But eventually we discover that this is fruitless. Others define happiness as the experience of obtaining a goal such as finding a better job, getting married, having a child, or going on a really exciting adventure. These could all be classified as peak happiness events. But these peak events do not indicate someone will have a happy life when day-to-day existence sets in. Many people who are depressed are married, have children, have a good job, and take great vacations. So, are most of the things we think we need to be happy actually relevant to happiness? Were there happy people before gadgets and machines? It is easy to forget that the men who propagated "Life, Liberty and the pursuit of Happiness" did not have electricity or flush toilets. The advent of electricity and indoor plumbing had not happened yet. In fact, it was not until Teddy Roosevelt's presidency that indoor plumbing began to arrive in the White House along with a single telephone line. When we step back and examine our society, many of us may be quite surprised at how undereducated we are in terms of happiness. What we are taught is to be successful, with the unspoken message that success brings with it happiness--this is logical. But looking back at the statistics that the wealthiest societies in the world are medicating themselves for depression, anxiety, and sleep disorder, it is clearly not the case. Happiness is what every single person says he or she wants, but we know almost nothing about getting it. We are provided almost no education on how to obtain happiness, or even how to define it. I don't know about you, but when I was growing up, my friends and I received no guidance on how to become happy, no mentorship, no basic education. I cannot remember a single discussion at home, in school, or among my friends. It was not mentioned in our school curriculums, and there was no happiness textbook, class, conference, or afterschool discussion. In our community, parents held fundraising dinners to raise money for new equipment for the varsity football team, but there were no fundraisers for educating the youth on happiness. I can't find anything if it's not where I expected or if it looks different than I expected.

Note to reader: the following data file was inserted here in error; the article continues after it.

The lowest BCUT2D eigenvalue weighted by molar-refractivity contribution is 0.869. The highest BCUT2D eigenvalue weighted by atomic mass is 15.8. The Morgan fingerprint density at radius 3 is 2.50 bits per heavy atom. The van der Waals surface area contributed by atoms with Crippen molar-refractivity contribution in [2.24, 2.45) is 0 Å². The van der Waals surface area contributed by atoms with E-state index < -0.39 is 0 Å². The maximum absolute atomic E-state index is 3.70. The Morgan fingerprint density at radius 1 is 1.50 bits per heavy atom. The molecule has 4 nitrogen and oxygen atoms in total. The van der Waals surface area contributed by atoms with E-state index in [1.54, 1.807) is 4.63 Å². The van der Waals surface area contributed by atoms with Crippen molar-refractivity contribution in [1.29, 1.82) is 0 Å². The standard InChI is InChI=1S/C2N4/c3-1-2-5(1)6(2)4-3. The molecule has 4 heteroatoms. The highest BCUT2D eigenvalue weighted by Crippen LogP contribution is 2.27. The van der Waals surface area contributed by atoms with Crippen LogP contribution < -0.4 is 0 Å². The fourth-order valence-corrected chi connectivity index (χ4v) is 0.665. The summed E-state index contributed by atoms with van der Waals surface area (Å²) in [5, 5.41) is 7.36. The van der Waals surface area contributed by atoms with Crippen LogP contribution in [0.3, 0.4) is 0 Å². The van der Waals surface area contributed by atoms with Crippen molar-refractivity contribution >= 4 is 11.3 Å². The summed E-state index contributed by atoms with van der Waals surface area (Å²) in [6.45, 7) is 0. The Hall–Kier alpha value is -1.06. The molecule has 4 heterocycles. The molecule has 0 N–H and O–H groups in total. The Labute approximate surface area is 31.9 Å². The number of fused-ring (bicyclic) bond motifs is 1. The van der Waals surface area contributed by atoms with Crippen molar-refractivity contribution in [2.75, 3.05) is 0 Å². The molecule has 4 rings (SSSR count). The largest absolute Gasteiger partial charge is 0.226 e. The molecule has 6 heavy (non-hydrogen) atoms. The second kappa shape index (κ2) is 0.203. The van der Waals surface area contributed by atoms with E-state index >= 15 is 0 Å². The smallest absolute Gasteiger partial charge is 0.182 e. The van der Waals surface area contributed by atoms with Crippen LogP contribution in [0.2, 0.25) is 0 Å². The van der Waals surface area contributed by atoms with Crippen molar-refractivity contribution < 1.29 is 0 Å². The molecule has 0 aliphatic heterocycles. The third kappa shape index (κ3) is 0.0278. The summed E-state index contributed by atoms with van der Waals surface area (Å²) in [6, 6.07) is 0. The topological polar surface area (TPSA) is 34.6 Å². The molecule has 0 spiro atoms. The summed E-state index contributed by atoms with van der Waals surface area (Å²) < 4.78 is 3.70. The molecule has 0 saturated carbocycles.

If I'm looking in the refrigerator for the pickles, and they're on a higher shelf than I thought, I'll look there but I won't find them. If the jar is different than I expected, I can look right at it and not see it. Oliver Sacks, a noted neurologist, just had an article in the New Yorker about his cognitive impairment, prosopagnosia, not being able to recognize faces, surprisingly a not uncommon problem. I'm good at recognizing faces, but poor at remembering the name that goes with the face. The not seeing things I think is a similar problem to the prosopagnosia, but I don't know a fancy name for it. Both are probably based on a brain mis-wiring. It's now time to implement your plan of action. This is where you can begin to work toward your guiding virtues of unconditional self-acceptance and authenticity and begin to emotionally accept the fact that you do not need others' approval to be a worthy person. Here are three key ideas to keep in mind when you put your action plan into practice: If my self-worth depended on others' approval of me as a person, many of the greatest benefactors of humanity would be rejects and losers. In demanding the approval of others, I turn myself into the slave of others. What kind of best friend am I to torment and degrade myself over getting someone's approval? There are strategies for this not finding problem. My best one is to call my wife. It also helps if I follow the old fashioned principle, "I have a place for everything and everything is in it's place." I don't like the prissy way that sounds and I don't follow it too well. However, I do try to put something away when I'm done with it, rather than just laying it down wherever I am and "Oh, I'll get to it later." If it's in the right place, I'm more likely to find it, if it looks like I expected. I can try to remember to look more carefully, and use strategies like remembering to look behind things, and to look up and down. But the fact is, even if I'm looking right at it, I still may not see it. Happiness is the most important universal intangible that every single person wants, yet it isn't on our radars as a topic to study, or even to discuss. It is as if it were to just spontaneously happen--like puberty. As teenagers, we all wanted happiness, but how to find it?